Elite Daily spoke with Arielle Assouline-Lichten and founder, Theodora Koullias, of Jon Lou, a rising tech-meets-fashion company and one of Kairos 50:
What did you think about the Summit?
The Kairos 50 Summit is an amazing opportunity to showcase startup work. For Jon Lou, it was an incredible first push both on our end to see how our tech-integrated handbag would be received by the public, as well as a great way to network within the startup community. Getting our 314 prototype on the floor of the New York Stock Exchange felt like a tangible step in the right direction, all thanks to the K50 Summit. Overall, the organizers did a great job setting up a range of events throughout the weekend that fostered knowledge-sharing and long-lasting connections.
What other Kairos 50 startups caught your eye?
We were lucky enough to attend the Kairos Global Summit with our friends from MIT who are also doing some pretty awesome stuff and definitely deserve a shout-out! Nightingale, a mobile app startup founded by two MIT students (Delian Asparouhov and David Goldman), helps people manage and remember to take their medications based on sensors in smart phones. They are great because their work can help save people’s lives while pushing technology forward. We are really into technology that has an impact on the way people live their lives, especially when it can be seamlessly integrated with the things we already need and use daily.
What do startups really gain from this?
Working on a startup can be isolating -- it’s important to reach out to the community of other entrepreneurs who are currently facing or who have already faced similar trajectories while growing their businesses. The Kairos Society works to bridge the gap between mentors, investors, and entrepreneurs so that members really feel like there is a network of experience they can tap into for advice along the way. We have already felt this at play in the few weeks that we have been a part of the Kairos society.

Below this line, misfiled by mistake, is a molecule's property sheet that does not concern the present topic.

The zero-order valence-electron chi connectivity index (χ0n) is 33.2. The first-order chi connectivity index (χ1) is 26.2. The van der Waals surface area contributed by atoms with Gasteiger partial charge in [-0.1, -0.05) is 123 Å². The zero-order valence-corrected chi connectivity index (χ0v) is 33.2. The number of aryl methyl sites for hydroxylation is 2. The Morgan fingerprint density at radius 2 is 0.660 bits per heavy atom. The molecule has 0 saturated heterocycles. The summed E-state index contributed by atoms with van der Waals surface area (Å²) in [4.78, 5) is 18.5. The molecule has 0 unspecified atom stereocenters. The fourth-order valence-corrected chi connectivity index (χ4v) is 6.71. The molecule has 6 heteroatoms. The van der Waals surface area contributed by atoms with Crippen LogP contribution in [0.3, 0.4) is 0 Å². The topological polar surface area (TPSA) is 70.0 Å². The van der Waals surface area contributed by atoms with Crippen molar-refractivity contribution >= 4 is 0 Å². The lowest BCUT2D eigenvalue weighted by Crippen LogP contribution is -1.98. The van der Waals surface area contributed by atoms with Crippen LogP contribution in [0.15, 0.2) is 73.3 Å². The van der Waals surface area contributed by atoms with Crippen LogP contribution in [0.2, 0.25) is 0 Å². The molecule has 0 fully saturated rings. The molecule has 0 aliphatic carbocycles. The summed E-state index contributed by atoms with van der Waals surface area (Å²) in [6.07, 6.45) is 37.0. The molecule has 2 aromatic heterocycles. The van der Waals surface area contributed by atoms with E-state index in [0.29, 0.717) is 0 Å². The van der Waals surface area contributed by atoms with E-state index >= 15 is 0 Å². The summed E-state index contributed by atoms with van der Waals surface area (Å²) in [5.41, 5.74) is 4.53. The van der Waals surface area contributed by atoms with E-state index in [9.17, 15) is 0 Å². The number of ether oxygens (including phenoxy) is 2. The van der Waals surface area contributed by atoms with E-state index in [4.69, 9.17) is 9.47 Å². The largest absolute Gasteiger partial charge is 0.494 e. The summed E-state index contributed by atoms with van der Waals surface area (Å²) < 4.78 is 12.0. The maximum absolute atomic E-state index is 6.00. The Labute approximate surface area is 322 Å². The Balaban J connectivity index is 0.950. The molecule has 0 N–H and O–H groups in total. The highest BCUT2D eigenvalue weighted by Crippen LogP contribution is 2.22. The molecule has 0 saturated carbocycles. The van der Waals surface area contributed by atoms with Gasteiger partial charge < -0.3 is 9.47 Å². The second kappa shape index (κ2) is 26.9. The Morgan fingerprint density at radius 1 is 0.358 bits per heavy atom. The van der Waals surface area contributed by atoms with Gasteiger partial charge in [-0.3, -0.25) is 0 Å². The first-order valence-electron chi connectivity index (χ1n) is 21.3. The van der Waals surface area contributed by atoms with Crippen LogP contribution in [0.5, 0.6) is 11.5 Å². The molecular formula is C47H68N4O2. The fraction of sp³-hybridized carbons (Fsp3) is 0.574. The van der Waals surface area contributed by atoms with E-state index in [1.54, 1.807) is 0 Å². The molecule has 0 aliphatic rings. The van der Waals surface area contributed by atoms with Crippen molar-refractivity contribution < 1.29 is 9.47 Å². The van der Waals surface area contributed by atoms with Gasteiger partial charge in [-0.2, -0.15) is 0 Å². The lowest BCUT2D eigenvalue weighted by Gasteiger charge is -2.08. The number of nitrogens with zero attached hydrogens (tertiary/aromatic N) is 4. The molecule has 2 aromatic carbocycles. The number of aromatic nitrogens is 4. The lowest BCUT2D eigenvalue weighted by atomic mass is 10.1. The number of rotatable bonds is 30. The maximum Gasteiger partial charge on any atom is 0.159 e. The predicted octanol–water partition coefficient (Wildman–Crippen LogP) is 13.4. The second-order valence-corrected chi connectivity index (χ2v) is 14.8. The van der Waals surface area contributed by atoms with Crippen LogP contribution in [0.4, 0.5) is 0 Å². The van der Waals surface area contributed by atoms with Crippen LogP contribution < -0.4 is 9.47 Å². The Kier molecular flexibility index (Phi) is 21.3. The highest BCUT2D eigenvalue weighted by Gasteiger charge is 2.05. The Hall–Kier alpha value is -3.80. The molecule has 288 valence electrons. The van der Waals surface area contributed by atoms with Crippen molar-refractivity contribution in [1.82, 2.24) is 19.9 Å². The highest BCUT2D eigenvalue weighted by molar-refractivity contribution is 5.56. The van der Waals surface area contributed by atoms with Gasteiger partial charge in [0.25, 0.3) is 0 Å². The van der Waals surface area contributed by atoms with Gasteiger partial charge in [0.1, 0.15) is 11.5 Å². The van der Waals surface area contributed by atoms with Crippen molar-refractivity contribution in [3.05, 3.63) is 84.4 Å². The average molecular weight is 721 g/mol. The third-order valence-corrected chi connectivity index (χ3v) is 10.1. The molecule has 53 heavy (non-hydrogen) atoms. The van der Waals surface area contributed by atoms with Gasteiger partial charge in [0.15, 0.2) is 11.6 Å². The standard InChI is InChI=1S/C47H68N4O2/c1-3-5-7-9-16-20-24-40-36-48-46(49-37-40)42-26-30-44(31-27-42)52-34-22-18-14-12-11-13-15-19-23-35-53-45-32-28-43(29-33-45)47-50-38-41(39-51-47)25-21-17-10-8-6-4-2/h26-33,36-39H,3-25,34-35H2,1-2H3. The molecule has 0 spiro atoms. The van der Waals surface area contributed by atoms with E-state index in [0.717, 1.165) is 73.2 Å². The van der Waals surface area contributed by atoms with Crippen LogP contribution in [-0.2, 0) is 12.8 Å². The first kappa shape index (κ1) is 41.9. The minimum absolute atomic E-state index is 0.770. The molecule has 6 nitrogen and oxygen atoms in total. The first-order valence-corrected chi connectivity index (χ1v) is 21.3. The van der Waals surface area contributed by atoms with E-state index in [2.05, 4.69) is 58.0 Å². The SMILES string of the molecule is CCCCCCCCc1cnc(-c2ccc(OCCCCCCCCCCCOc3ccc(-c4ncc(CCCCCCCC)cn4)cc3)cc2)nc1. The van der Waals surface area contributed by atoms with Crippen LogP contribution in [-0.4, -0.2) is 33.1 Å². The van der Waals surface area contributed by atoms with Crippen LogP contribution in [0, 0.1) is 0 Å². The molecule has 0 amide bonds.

Elite also spoke with Trevor Burbank, Co-Founder & CEO of Teach Twice at the Summit, whose education-model-disrupting startup is one of the Kairos 50.
What are some of the perks of being a part of the Kairos society?
The network is very supportive and is a great community. It is both inspiring to see all the work being done by other members and an incredible resource to get connected and collaborate together.
Which other Kairos startup did you like the most?
I have been a big fan of Alcohoot. I believe a gadget such of that would create a real positive change in our society. It only takes one friend to carry it in their bag or purse to make sure everyone stays safe and has a good night out.
And the best part of the event was...?
I could not deny that partying alongside Madeon on the New York Stock Exchange was an incredible time, but working together with passionate and powerful people to make the world a better place will always be my favorite.
Overall, how would you sum up the Summit?
It was an incredible opportunity to present to and be surrounded by a diverse group of leaders representing every field. To have so many individuals from so many places committed to working together to make a better world is inspiring and really has motivated me to continue to move forward with my work on Teach Twice.
If you are interested in becoming a Kairos Fellow, want to check out their next event, or just want some info, click here.
Elite | Venture Clout